Wikipedia:Responsible tagging

When a Wikipedian who practices responsible tagging sees a problem with a Wikipedia article, they clearly label the problem with the appropriate tag. As needed they then leave information clarifying what should be done on the talk page. The outcome is a communication protocol that minimizes the use of reviewer's valuable time while maximizing the likelihood that the article's maintainers will improve the article.

We have to admit that many Wikipedia articles have serious problems which require painstakingly careful and time-consuming editing to fix, and which render their content quite unreliable even for the most error-tolerant applications. It is necessary to clearly tag such articles, preferably with a shrill color, until someone comes along who has both the time, inclination and domain expertise to carefully edit the article and solve its most pressing problem. For example, if an article relies heavily on unreliable sources, then readers need to be alerted to that fact, until an editor can introduce more reliable sources, such as academic journals.

It is much easier and less time-consuming for an experienced Wikipedian to identify and label an article's problem than it is to actually fix the problem.[note 1] But this is not to denigrate the importance of identifying and labeling problems. In fact, the identification and labeling step is often botched, resulting at best in a long delay until the problem is fixed, and at worst in an edit war in which several people revert the tagger, who refuses to explain the reason for the tag.

This essay will give advice about specific tags, but the general gist of it is this:

If you are going to put a tag on an article that proclaims it as seriously faulty, you should leave an explanation on the talk page of that article, even though the reasons seem plainly obvious to you.

In some cases, the explanation might be short enough to fit on an edit summary. Writing brief but complete edit summaries is always encouraged. However, it's still a good idea to include it on the talk page, preferably with a heading saying something like "Reason for grammar clean up tag (cleanup-grammar)." The problem with edit summaries is that after the tag is placed there could be a lot of edits to the article which don't address the concerns stated in the tag, making it hard to find the reason. By including the explanation on the talk page with a suitable heading, it becomes easier for others to find an explanation for the tag. Putting the reason in an HTML comment next to the tag is another available option, but it doesn't hurt to duplicate this on the talk page. In any case, it is quite possible for the tag to remain on the page for some time. If you would hope that the person trying to clean up the tag would contact you then it is easier to find you if you leave a message on the talk page than to have to trawl through the history to determine who you are.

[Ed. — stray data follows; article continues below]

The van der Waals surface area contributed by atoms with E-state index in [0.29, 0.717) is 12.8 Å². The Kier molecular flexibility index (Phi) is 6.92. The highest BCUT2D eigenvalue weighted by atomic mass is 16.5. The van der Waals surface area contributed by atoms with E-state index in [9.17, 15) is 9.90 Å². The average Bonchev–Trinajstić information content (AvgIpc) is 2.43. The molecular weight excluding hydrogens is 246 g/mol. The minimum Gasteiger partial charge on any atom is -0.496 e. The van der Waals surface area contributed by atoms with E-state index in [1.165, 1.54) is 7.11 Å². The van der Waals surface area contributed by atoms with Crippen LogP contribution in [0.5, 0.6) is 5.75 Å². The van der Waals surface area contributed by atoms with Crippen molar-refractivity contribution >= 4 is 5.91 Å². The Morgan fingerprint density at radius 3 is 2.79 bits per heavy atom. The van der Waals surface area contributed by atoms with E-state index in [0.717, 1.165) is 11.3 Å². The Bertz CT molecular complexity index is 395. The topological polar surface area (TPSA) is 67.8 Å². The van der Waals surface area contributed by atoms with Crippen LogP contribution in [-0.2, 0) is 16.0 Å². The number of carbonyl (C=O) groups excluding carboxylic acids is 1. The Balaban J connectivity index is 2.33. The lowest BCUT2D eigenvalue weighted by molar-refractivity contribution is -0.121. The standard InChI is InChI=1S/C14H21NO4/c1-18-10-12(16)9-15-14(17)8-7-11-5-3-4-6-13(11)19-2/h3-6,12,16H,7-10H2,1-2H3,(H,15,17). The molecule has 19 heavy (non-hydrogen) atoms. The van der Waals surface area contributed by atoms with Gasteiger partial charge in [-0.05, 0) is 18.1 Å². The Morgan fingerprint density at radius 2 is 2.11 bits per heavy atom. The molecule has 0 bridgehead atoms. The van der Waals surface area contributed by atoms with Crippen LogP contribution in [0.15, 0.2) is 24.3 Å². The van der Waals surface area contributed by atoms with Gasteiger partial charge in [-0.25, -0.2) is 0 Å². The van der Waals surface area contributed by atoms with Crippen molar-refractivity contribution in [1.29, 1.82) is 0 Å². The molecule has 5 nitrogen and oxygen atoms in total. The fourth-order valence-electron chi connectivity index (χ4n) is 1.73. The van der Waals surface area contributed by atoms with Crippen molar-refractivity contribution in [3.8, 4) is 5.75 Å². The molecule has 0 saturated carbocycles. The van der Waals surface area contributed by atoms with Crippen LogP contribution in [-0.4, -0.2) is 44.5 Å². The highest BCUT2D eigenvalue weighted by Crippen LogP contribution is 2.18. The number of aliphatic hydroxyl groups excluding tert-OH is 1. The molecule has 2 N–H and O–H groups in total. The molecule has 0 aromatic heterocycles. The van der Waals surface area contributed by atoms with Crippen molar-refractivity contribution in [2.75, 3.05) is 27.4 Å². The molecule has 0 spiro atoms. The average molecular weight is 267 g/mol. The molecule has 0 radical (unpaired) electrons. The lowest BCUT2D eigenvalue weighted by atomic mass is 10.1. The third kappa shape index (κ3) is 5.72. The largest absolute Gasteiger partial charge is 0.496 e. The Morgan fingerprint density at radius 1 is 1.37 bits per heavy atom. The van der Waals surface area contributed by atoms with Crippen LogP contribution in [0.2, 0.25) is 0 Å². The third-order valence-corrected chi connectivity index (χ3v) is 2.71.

Another important thing about the explanation: it needs to show to others that you actually read the specific article and you honestly believe it has the deficiency indicated by the tag, it shows that you're not just tagging on a whim. It also shows you did not just copy and paste from a similar explanation for a related article with the tag in question.

This essay is not about current events tags nor future tags, nor is it about deletion tags. The Articles for Deletion tag directs people to a separate page to ponder the reasons, while the proposed deletion tag requires a reason to be given within the tag itself. This essay will give fictionalized examples, but they are actually not exaggerations of the sort of thing that happens when an article's problem is incorrectly labeled.

A quick word about inline tags: inline tags such as the "citation needed" tags provide more context for future editors, but even these tags can create some of the issues associated with maintenance tags. Take this fictionalized example:

In the third issue of 1998 of the Canadian Quarterly Journal of Integer Sequences, starting on page 347, Helmutz showed that the Schmuckelberg theorem can be extended to complex integers only if the Riemann hypothesis is true.[citation needed]

The person who placed this tag isn't completely wrong, but failed to notice that a citation is in fact given. Granted, it needs formatting (such as italics for the journal title), and a concluding page number, if available, but the citation needed tag is incorrect. A "refimprove" tag at the top of the page would make more sense.

Citation needed isn't the only inline tag available, there are a few others that are better suited for some situations.

However, Taft said "I'll bet my life the Schmuckelberg theorem is false for complex integers."[This quote needs a citation] In his heavy book The Schmuckelberg Enigma, Smith writes that Taft independently came up with the Schmuckelberg theorem the same year as Schmuckelberg did.[page needed] Everyone agrees the Schmuckelberg does not hold under closure.[clarification needed]

Cite error: There are <ref group=note> tags on this page, but the references will not show without a {{reflist|group=note}} template (see the help page).

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